Eneos Corporation (Japanese petroleum and metals conglomerate) and Origin Energy (an Australian energy company) agreed to explore a potential collaboration for a clean hydrogen supply chain between Japan and Australia.
Under the study, both partners will jointly assess the potential of affordable hydrogen produced by using renewable energy in Queensland. Origin will focus on the use of renewable energy supply and water electrolysis cells for hydrogen production.
Eneos will be responsible for the more efficient production of methylcyclohexane (MCH) and maritime transport of MCH as a form of hydrogen storage and transportation from Australia to Japan. It will also store and conduct dehydrogenation of MCH at its refineries and supply hydrogen for industrial use at nearby thermal power plants, steel refineries, etc. It will also use its existing petroleum-related infrastructure, including tankers, storage tanks and dehydrogenation facilities for enabling hydrogen supply chain. Toluene separated in the dehydrogenation process is returned to Australia for repeat use as a raw material in MCH production.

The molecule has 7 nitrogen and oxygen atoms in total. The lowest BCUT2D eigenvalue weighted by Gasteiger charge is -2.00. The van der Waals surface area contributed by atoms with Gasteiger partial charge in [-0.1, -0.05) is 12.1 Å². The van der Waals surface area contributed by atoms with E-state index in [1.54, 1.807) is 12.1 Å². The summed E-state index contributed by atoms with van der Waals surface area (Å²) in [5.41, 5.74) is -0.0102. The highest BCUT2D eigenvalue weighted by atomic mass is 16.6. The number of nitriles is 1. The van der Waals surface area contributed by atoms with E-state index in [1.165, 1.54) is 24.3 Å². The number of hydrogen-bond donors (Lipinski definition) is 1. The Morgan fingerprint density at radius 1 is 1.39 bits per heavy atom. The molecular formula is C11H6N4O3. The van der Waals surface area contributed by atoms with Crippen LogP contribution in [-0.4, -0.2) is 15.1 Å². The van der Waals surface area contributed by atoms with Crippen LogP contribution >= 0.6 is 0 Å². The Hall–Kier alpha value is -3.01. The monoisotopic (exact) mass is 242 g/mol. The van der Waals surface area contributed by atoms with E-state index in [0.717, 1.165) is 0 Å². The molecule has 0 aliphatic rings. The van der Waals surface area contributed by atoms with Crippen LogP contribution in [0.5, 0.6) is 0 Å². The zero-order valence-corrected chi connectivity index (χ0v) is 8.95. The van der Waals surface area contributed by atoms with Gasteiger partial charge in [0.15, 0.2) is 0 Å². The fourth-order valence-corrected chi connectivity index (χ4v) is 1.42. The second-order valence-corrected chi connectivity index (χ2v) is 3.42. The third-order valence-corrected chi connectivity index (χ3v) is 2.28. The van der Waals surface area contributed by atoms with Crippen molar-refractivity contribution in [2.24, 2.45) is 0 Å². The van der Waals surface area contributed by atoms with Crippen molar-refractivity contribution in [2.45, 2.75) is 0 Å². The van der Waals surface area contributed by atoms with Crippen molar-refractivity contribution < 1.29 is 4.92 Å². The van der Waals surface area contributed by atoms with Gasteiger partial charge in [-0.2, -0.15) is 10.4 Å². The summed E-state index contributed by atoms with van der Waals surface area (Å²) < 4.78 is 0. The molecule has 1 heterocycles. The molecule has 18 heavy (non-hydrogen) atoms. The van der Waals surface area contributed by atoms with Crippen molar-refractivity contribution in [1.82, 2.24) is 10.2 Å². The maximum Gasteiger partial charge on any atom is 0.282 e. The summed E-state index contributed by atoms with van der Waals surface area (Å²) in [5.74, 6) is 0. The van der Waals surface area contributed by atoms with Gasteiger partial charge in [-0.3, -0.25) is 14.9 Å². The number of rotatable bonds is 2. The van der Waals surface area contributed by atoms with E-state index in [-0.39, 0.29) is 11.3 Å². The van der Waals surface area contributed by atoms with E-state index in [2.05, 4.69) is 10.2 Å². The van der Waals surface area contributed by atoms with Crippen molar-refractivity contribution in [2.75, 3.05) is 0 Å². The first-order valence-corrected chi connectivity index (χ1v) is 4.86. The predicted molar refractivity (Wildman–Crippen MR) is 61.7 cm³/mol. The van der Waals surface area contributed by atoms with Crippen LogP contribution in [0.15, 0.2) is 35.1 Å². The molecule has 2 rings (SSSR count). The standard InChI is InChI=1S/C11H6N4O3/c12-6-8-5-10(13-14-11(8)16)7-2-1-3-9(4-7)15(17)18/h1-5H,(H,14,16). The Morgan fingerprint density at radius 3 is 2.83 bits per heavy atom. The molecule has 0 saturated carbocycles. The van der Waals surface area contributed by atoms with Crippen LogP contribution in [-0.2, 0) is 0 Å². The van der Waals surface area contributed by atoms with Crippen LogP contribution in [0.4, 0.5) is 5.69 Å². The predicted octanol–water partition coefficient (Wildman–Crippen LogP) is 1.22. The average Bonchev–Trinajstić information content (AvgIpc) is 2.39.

The two companies will explore opportunities to access government support, including the Green Innovation Fund in Japan and the hydrogen hub project in Australia, to achieve the early development of a green hydrogen supply chain between Japan and Australia.
Queensland state government is promoting hydrogen industry development leveraging these renewable energy sources. The state government has launched various programs, including establishing the Hydrogen Industry Development Fund to support hydrogen business and develop areas dedicated to large-scale hydrogen business across the state. Furthermore, the existing infrastructure such as storage tanks, shipping and port facilities which is being used for coal and natural gas can be employed for hydrogen export.
Australia has excellent potential for cost-competitive hydrogen production given its favourable climate conditions, including wind and sunlight, and expansive land. In its latest outlook report, the Australian Energy Market Operator (Aemo) said that Australia is likely to produce hydrogen from grid-connected electrolysers in 2024-2025 and can satisfy around 17% of total power demand.